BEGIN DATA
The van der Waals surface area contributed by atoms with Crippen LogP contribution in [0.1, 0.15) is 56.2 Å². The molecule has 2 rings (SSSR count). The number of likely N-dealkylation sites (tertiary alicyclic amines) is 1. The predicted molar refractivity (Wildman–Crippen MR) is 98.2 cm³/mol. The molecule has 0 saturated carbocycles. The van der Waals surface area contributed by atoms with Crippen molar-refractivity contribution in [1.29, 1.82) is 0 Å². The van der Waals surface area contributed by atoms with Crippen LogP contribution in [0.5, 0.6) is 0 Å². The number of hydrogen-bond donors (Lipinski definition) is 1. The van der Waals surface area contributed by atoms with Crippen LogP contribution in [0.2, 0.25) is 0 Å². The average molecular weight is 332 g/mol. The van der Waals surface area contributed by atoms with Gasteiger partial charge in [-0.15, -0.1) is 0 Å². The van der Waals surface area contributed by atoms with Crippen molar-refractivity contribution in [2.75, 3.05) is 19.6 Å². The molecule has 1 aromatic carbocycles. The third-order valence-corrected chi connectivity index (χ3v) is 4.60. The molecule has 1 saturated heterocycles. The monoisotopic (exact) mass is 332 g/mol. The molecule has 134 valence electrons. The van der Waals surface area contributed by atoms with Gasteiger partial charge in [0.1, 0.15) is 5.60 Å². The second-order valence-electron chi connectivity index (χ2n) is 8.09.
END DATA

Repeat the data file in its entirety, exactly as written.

The van der Waals surface area contributed by atoms with Crippen LogP contribution in [0.1, 0.15) is 56.2 Å². The molecule has 2 rings (SSSR count). The number of likely N-dealkylation sites (tertiary alicyclic amines) is 1. The predicted molar refractivity (Wildman–Crippen MR) is 98.2 cm³/mol. The molecule has 0 saturated carbocycles. The van der Waals surface area contributed by atoms with Crippen molar-refractivity contribution in [1.29, 1.82) is 0 Å². The van der Waals surface area contributed by atoms with Crippen LogP contribution in [0.5, 0.6) is 0 Å². The number of hydrogen-bond donors (Lipinski definition) is 1. The van der Waals surface area contributed by atoms with Crippen LogP contribution in [0.2, 0.25) is 0 Å². The average molecular weight is 332 g/mol. The van der Waals surface area contributed by atoms with Gasteiger partial charge in [-0.15, -0.1) is 0 Å². The van der Waals surface area contributed by atoms with Crippen molar-refractivity contribution in [2.75, 3.05) is 19.6 Å². The molecule has 1 aromatic carbocycles. The third-order valence-corrected chi connectivity index (χ3v) is 4.60. The molecule has 1 saturated heterocycles. The monoisotopic (exact) mass is 332 g/mol. The molecule has 134 valence electrons. The van der Waals surface area contributed by atoms with Gasteiger partial charge in [0.1, 0.15) is 5.60 Å². The second-order valence-electron chi connectivity index (χ2n) is 8.09.